For several minutes Petrov held a phone in one hand and an intercom in the other as alarms continued blaring, red lights blinking, and the computers reporting that U.S. missiles were on their way. In the midst of this horrific chaos and terror, the prospect of the end of civilization itself, Petrov made an historic decision not to alert higher authorities, believing in his gut and hoping with all that is sacred, that contrary to what all the sophisticated equipment was reporting, this alarm was an error.

And since it was in fact a false alarm, he prevented a real nuclear war from starting. Thanks!

Wait a minute . . . "thanks?" That's it? There should be a statue of this guy in every city that is still standing because of him. His face should be on our coins! There should be a Ford Petrov S.U.V., and a Mt. Petrov. He saved the world and got what? Nothing? We don't even know his name? Wow . . . so much for how it works in the movies.

(story via Exclamation Mark)

Thursday, May 20, 2004

PG- 13 Graffiti

What if you really want to deface public property with graffiti, but on the other hand you don't want to offend people with off-color language? I guess the result might be something like this creation that I saw downtown today.

Wednesday, May 19, 2004

Quote of the day

"I don't understand the women who find dependability sexy!" -- Lisa

Tuesday, May 18, 2004

Who Tastes The Wine?

Over at The Swamp, Eve writes:
On Tradition: Even if the girl orders the wine, the waiter will bring it to the guy to taste.

In my experience, at "better restaurants" (and I know that phrase must set off snob alarms), the waiter will offer the taste to the person who chose the wine, even if a different person formally "placed the order." How does the waiter know who chose it? It is simple if the diners ask for more information on the wines they are considering, that way the waiter is involved in the selection process. But without that interaction, the waiter may have to guess based on who is holding the wine list. Without any information, the taste may indeed go to the guy.

Of course, if the waiter gives the taste to someone who did not choose the wine, that person should hand the glass to the person who did make the choice. The exception to this is that the chooser will sometimes offer the taste to someone else, for example to the guest of honor or to someone who has more knowledge of wine.

The Tree In A Tree

It seems that these people disposed of last year's Christmas tree through the ingenious method of throwing it up into the branches of another tree in their front yard, where it makes the statement, "we are creative, outside-the-box thinkers."


I've been playing poker online at Paradise Poker. It's pretty fun, and you do not have to play for real money. I hang out at the play money tables. Most of the other free sites I've tried don't feel like a real poker game, because people are playing completely irrationally, with everyone calling or even raising with absolutely any trash hand. The free tables at Paradise are at least semi-rational, with most players aware of the existence of a Fold button.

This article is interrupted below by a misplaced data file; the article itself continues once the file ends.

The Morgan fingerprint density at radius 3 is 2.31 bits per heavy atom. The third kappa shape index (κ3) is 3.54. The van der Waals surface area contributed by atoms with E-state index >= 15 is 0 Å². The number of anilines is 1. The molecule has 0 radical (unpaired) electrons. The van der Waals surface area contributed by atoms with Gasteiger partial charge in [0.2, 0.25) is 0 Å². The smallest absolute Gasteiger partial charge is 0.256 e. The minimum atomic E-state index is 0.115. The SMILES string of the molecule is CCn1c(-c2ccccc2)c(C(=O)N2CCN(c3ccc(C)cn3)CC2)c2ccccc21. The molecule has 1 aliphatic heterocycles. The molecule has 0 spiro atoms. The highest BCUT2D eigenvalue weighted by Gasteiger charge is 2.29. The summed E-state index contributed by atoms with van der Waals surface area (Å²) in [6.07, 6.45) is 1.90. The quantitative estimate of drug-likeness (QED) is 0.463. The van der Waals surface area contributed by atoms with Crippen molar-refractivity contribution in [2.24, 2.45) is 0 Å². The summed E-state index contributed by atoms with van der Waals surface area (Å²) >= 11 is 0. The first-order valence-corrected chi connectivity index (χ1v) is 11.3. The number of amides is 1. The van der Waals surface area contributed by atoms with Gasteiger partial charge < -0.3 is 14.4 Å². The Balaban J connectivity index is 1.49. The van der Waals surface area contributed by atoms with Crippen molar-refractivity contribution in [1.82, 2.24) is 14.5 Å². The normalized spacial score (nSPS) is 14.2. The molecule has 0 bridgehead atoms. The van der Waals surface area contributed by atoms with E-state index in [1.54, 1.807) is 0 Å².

Monday, May 17, 2004

"Something will happen. It always does." -- David Creegan, on Touching Evil

What I like about this line is that at first it sounds ominous or threatening, but on further reflection it is just stating the obvious. It is practically meaningless.

Sunday, May 16, 2004

City of Roses

A picture of a rose from Tom's garden

Portland is the City of Roses, and they are doing well this year.

Thursday, May 13, 2004

My Garden, part 2

I've already listed the plants on my back deck, now I'll talk about the edible plants in my main garden. I like edible plants, and I like convenient snack plants much better than anything that requires too much preparation. "Grab and eat" plants like strawberries, blueberries, sugar snap peas and cherry tomatoes are great. Anything that can go in a salad is great, too.

I'm growing onions (walla walla sweet), spinach, mizuna, bok choi, eggplant (ichiban), bell pepper, sorrel, lettuce (buttercrunch, little gem, great lakes head, and many other kinds I can't remember), tomatoes (juliet, celebrity, bush early girl, supersweet 100), Italian parsely, rosemary, red currants, jostaberry, and a fig tree.

Then there is the cardoon. The cardoon is the only one of my edible plants that I have not yet actually eaten. I like it because it is very strange and exotic looking, and gets about 7 feet tall. It spreads easily, and since I don't want cardoon everywhere in my garden, I constantly have to pull up the shoots from outside the Cardoon Zone. But I still like it.

Our Second Season

Portland has only two seasons: Rainy, and Road Construction. Each year the bright orange cones all over the streets mark the joyful transition from one season to the other. This week they are everywhere.

Wednesday, May 12, 2004

I'm posting this if you want to read it

Lately I've noticed an interesting use of the word if. Consider the sentence: "I'm going to the store if you want to come along." Normally that doesn't literally mean I'm going to the store (only) if you want to come along (but I'm not going otherwise). It means: I'm going to the store (and) if you want to come along (you can).

Do people in other parts of the world say this? Or is it an American West Coast usage?

Cultivating Beneficial Weeds